[by Shiela Steinman Wallace]
Often, when we think about Jewish communities in Eastern Europe, we envisage small communities decimated during the Holocaust and populated by an aging group of survivors who need assistance if they are to live out their days in dignity. When we think of their children, we assume they were assimilated into the general population during 50 years of communist rule and are lost to the Jewish community.
While there are some communities where that is an accurate picture, that is certainly not the case everywhere, and last month, Erwin Simsensohn (pronounces SHIM-shen-son), who stopped in Louisville for a few days during a whirlwind tour of four U.S. cities, painted a very different picture of his community.
Simsensohn, an energetic 30-year old, is president of the Bucharest Jewish community and is committed to ensuring his community’s vibrancy and strength as he looks toward the future in Romania.
He was here with a U.S. Department of State International Visitors Leadership Program focusing on civic engagement for non-governmental organization leaders and best practices in community development and engagement. The program’s 14 participants were selected for a pool of candidates nominated by U.S. Embassies around the world.
The group visited New Orleans, Louisville, Portland and Washington, D.C. While the program had a specific agenda, Simsensohn took advantage of the opportunity to connect with the Jewish community in each city to spread the word about the Jewish community of Bucharest.
In Louisville, he was put in contact with Mayor Jerry Abramson who connected Simsensohn with Jewish Community of Louisville President and CEO Stu Silberman, who arranged many meetings for the visitor. He was very appreciative of the help.
Simsensohn began the story of the Romanian Jewish community by noting that before World War II, Romania had the second largest Jewish community in Europe. Half of the community perished during the Holocaust at the hands of Hungarian and Romanian Fascists and during pograms, the largest of which occurred in 1941.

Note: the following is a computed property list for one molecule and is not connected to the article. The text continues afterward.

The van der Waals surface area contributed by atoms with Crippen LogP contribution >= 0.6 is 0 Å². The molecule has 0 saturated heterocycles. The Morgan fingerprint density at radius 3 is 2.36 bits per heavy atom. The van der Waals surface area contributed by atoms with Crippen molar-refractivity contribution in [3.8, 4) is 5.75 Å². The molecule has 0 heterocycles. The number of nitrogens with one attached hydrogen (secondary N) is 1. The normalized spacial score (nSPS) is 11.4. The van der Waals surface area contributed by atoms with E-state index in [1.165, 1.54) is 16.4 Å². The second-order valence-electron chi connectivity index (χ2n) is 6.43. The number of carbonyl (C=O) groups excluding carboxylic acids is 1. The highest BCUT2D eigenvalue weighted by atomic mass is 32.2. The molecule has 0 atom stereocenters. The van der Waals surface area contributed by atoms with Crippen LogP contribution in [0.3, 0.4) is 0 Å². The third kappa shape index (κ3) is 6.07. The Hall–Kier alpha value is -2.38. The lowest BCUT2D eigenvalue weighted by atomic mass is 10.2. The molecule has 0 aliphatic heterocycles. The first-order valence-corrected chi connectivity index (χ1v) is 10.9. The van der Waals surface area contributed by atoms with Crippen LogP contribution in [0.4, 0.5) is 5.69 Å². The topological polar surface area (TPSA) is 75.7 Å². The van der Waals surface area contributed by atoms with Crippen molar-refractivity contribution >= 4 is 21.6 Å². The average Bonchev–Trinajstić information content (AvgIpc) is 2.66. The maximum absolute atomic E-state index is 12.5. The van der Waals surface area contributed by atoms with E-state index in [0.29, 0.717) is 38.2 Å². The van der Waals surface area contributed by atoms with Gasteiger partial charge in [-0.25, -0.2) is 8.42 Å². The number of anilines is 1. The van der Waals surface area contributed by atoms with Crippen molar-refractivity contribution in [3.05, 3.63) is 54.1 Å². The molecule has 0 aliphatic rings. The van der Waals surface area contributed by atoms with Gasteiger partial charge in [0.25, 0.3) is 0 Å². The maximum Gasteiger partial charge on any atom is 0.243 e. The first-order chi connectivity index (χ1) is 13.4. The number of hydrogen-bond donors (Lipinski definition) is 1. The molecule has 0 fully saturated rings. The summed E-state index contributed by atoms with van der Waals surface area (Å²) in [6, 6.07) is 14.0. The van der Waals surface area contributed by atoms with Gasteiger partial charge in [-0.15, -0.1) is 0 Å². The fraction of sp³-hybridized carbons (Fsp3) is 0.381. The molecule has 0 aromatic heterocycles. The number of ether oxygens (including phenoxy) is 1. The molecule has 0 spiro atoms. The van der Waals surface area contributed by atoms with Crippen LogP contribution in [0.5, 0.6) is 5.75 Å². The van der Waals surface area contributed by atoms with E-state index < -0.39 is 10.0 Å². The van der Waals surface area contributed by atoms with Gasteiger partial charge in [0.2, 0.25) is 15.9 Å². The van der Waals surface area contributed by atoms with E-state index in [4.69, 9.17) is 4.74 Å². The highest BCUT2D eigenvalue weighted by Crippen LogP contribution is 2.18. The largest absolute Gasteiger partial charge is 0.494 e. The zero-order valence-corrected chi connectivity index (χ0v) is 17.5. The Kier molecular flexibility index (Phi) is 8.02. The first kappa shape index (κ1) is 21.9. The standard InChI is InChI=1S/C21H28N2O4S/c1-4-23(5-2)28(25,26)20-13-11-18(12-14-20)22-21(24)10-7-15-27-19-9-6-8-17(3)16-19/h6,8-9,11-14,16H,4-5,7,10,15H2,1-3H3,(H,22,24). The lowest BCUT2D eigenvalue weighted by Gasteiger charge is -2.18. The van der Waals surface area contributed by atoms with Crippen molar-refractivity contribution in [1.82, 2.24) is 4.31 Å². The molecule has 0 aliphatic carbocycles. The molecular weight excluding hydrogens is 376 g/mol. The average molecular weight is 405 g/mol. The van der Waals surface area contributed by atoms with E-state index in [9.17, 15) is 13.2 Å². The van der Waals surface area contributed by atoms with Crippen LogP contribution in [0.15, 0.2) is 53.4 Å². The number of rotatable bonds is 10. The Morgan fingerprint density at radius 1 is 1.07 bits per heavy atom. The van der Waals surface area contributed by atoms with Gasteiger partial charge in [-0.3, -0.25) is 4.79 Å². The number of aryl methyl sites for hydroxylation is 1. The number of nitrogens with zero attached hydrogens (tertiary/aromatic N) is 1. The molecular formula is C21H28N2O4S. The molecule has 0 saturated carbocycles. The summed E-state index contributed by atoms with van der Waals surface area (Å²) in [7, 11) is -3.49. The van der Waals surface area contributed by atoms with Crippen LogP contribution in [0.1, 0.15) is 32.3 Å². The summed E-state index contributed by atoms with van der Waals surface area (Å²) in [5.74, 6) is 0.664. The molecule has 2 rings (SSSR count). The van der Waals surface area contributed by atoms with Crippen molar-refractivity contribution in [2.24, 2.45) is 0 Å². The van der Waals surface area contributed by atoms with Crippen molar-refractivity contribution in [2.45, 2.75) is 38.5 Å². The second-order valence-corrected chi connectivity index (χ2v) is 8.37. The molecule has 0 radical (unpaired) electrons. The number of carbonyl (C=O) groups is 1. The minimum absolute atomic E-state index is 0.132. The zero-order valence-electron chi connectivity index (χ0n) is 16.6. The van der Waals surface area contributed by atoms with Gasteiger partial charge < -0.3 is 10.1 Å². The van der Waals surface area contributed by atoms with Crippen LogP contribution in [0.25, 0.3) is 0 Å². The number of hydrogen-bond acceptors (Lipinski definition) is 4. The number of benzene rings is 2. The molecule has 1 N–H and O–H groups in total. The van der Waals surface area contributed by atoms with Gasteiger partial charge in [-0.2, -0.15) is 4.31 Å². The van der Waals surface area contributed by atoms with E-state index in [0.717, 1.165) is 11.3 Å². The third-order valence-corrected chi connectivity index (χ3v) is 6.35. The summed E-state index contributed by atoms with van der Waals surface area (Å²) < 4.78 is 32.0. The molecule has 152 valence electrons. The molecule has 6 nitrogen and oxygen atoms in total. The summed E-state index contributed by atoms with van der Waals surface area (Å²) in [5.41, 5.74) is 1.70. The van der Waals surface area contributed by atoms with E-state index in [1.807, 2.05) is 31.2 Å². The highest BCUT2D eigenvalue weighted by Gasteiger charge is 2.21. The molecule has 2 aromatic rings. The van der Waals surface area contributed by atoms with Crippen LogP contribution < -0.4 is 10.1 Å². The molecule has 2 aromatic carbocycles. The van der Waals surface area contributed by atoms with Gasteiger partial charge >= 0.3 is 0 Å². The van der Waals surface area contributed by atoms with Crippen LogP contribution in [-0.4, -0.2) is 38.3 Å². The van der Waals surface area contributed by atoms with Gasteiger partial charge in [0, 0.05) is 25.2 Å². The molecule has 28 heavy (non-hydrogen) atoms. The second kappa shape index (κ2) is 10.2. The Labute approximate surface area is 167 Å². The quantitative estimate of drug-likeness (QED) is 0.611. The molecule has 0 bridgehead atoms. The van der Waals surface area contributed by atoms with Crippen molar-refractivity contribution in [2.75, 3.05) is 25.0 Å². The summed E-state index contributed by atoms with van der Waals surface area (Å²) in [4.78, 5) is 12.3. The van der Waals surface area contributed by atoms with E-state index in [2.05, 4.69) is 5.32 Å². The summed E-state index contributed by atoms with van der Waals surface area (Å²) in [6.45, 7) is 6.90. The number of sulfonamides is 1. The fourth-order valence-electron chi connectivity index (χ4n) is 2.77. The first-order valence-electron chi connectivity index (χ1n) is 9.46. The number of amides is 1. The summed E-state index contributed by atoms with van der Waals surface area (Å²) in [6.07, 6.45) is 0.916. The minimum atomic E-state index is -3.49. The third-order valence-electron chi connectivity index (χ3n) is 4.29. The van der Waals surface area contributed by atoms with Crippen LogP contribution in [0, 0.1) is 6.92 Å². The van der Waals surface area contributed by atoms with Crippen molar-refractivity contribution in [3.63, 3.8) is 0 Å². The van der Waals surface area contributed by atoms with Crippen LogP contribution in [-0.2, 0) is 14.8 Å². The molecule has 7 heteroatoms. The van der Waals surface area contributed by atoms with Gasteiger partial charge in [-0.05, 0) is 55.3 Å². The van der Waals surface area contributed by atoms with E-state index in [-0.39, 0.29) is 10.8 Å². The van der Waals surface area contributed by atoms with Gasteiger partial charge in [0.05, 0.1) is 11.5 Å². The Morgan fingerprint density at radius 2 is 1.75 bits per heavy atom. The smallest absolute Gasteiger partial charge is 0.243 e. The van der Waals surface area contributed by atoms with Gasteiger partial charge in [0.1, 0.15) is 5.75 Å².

After the war, 50 years of communist rule almost destroyed the remnant of the Jewish community. Most of the survivors, Simsensohn explained, “managed to flee to Israel.” Some made it to the United States.
For many years the Romanian Jewish community was totally isolated. In 1967, the American Jewish Joint Distribution Committee (JDC) “started working in Romania again,” he said. With money from the American Jewish community, they created “an amazing welfare system for Holocaust survivors. They received food, money for heat, and clothing. They saved a lot of lives.”
Some of the money from American Jews was used to bribe communist party officials to allow Jews to emigrate to Israel, Simsensohn stated. The per capita price during the 1970’s and 1980’s was determined by the individual’s skills. “Tens of thousands of Jews emigrated from Romania because American Jews sent money.
With the fall of communism in 1989, he explained, young people continued to emigrate to Israel, but their motivation was economic rather than ideological.
“In the beginning of the 1990’s,” he continued, “nobody believed in 25 years there would still be a Jewish community in Romania.” The community had dwindled to close to 10,000, “and was decreasing very rapidly because the old people were passing away and the young people were fleeing the country.” The Jewish community was seen as “very old fashioned and as a welfare institution where Jews in need came.”